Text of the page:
Schuyler Matteson, senior project manager for the New York State Energy Research and Development Authority (NYSERDA), shared that NYSERDA has been focused on the wholesale market and “trying to make sure that the rules in the wholesale market represent the value that storage is actually providing to the market — so making sure that storage can provide capacity services to the New York ISO and be paid for it.”

Similarly, across the country in Oregon, Portland General Electric (PGE) is “exploring the opportunity to co-optimize all the potential value that the storage resource can deliver and gain some learnings from that to figure out what is the total value delivered back to the system over the life of the asset,” according to Darren Murtaugh, PGE’s senior manager for battery storage.

In 2015, legislation passed in Oregon (House Bill 2193) that directed utilities to invest in energy storage. As noted on the Oregon Public Utility Commission’s website, the legislation requires PGE and PacifiCorp to procure one or more energy storage systems by 2020.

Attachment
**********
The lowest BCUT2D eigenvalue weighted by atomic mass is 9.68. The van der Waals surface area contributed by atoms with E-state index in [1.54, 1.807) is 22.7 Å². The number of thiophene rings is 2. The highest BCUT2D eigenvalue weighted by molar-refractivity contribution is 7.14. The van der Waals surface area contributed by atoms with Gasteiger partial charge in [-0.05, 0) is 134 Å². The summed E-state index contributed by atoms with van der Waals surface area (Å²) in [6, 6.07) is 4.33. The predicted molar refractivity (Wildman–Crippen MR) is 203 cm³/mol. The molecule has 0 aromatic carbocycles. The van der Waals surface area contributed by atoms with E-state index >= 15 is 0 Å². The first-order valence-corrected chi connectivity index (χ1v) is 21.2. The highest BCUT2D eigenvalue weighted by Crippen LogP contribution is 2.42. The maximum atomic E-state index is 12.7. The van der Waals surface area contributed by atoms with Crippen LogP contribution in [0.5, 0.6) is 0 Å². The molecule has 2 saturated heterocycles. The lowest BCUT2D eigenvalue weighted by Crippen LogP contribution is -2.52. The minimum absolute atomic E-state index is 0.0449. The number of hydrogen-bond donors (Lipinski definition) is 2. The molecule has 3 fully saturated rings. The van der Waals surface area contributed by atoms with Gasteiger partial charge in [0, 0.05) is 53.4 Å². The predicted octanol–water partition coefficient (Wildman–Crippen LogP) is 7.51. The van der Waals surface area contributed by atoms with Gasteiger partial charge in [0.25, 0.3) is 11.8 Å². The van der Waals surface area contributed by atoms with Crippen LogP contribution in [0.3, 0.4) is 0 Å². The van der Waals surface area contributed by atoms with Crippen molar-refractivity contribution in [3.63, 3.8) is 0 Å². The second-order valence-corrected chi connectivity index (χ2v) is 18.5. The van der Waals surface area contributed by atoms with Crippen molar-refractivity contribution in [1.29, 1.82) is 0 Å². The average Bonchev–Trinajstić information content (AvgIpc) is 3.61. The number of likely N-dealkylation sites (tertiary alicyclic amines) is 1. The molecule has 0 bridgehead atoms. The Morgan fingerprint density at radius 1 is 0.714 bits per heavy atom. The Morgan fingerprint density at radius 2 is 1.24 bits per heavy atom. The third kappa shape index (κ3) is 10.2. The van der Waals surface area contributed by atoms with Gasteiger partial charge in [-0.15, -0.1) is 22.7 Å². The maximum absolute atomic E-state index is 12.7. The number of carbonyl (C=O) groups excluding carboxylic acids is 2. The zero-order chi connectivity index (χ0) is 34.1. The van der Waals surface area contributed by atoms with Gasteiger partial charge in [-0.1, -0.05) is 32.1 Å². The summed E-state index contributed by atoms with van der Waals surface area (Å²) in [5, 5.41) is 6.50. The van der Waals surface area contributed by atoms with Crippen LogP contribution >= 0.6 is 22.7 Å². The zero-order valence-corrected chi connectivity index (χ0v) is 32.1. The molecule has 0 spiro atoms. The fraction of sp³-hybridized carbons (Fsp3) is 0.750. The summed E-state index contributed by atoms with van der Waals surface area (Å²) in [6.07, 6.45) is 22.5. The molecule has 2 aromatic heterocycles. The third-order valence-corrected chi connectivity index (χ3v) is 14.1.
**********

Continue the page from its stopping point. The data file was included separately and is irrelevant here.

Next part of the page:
Through subsequent negotiations with stakeholders and the commission, “We arrived at a place where we agreed on… five different project types that we’ll be doing — everything from an energy storage project colocated with a generation plant” to a couple of customer-sited projects, Murtaugh said.

The first project slated to be energized is in partnership with the city of Beaverton. The city was planning to build a public safety center and bring its own solar to the table with backup diesel generation, Murtaugh recalled. PGE offered to pair these with a utility-owned energy storage system, namely a 1-MWh battery and microgrid controller, to govern the dispatch of all resources, both grid tied and off grid. In the event of a utility outage, the microgrid controller will decide which resources to use and at what capacity to optimize the energy delivery.